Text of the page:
8 Easy Gas Optimization Tricks for Solidity

To interact with an EVM (Ethereum Virtual Machine) blockchain, you will always have to pay gas fees. These fees can be frustrating as they can be very high. Let’s take a look at what exactly they are and how we can optimize our smart contract code to reduce gas fees.

What is Gas in Ethereum?

In the Ethereum documentation, gas is defined as follows:

“Gas refers to the unit that measures the amount of computational effort required to execute specific operations on the Ethereum network. Since each Ethereum transaction requires computational resources to execute, each transaction requires a fee. Gas refers to the fee required to conduct a transaction on Ethereum successfully.” 

In other words, the more complex your code is the more it will cost.
Detailing how gas fees are calculated is complex and could be the subject of another post on its own. The most important formula to understand is:

Gas fees=Gas units*Gas price

Gas units are the total cost of computational operations measured in the unit called gas.
Gas price is the price of gas in gwei (10-9 ether). The gas price fluctuates depending on the Ethereum network utilization.

You can’t affect the gas price, so you need to focus on the gas units of your code to reduce them as much as possible.

How to Optimize Gas Fees

Gas optimization is simply favoring what is “cheap” to compute like local variables or constants and avoiding as much as possible what is “expensive” to compute like state variables stored in contract storage or loops.

Here are some tips to start optimizing your gas.

Tip #1: Don’t initialize variables

If the variable is not initialized, it is assumed to have a default value (0, false, 0x0, …). Initializing variables is then just a waste of gas.

Tip #2: Use local variables instead of state variables within loops

Reading and writing local variables is cheap, whereas reading and writing state variables that are stored in contract storage are expensive.

Tip #3: Use external and internal instead of public

external means that you can call your function from outside your contract.
internal means that you can call your function from inside your contract.
public is a mix of external and internal, you can do both.
As external and internal grants less access than public, they are cheaper.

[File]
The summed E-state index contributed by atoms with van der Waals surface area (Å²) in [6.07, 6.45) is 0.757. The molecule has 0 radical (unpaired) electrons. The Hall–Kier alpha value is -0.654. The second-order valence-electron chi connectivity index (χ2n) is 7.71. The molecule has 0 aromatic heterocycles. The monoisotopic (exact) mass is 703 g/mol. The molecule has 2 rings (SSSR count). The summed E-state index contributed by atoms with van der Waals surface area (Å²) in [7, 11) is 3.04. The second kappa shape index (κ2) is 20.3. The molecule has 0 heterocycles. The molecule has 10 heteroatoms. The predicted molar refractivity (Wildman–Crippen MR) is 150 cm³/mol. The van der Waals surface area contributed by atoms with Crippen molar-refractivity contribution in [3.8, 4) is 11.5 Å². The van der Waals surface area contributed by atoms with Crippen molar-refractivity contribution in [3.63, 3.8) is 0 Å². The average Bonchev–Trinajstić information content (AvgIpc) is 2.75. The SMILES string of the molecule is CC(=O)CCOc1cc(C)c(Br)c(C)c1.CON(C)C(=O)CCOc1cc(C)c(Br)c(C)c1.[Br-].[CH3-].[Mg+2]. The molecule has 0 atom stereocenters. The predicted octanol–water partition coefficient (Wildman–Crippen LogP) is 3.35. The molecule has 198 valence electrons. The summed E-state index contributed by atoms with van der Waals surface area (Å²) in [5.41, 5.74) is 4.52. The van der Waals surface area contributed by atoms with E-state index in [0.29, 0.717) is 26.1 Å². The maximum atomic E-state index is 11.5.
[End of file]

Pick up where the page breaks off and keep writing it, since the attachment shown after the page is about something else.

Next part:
We will then always prefer to use external or internal first and change it in public if needed.

Tip #4: Store data on memory, not storage

Choosing the perfect Data location is essential. You must know these: 

  • storage – variable is stored on the blockchain. It’s a persistent state variable. Costs Gas to define it and change it.
  • memory – temporary variable declared inside a function. No gas for declaring. But it costs gas for changing memory variables (less than storage)
  • calldata – like memory but non-modifiable and only available as an argument of external functions

If not specified data location is storage by default.

Tip #5: Order your variables

The order of your variables matters in Smart contracts. Solidity stores data in a single slot of 256 bits. If your variable is smaller than one slot, it is packed with another variable to be put in a single slot. But to do so, we need to make these variables next to each other.

Tip #6: Delete your variables to get a gas refund

This is also a great Solidity feature. Since there’s no garbage collection, you have to throw away unused data yourself. The goal here is to save space on the blockchain. The good news is that you’ll get 75% of your storing costs back

Just use the keyword delete.

Tip #7: Use nested if or multiple require instead of && operator

First for visibility, then because it is cheaper!

Tip #8: Use Solidity’s Optimizer

Make sure Solidity’s optimizer is enabled. It reduces gas costs. The default number is 200. 

If you want to gas optimize for contract deployment (costs less to deploy a contract) then set the Solidity optimizer at a low number. 
If you want to optimize for run-time gas costs (when functions are called on a contract) then set the optimizer to a high number.

Written By
Avigdor Sason Cohen

Avigdor is a web3 security researcher at Sayfer. He’s passionate about new blockchain technologies and how we could make sure we develop them in a secure way.


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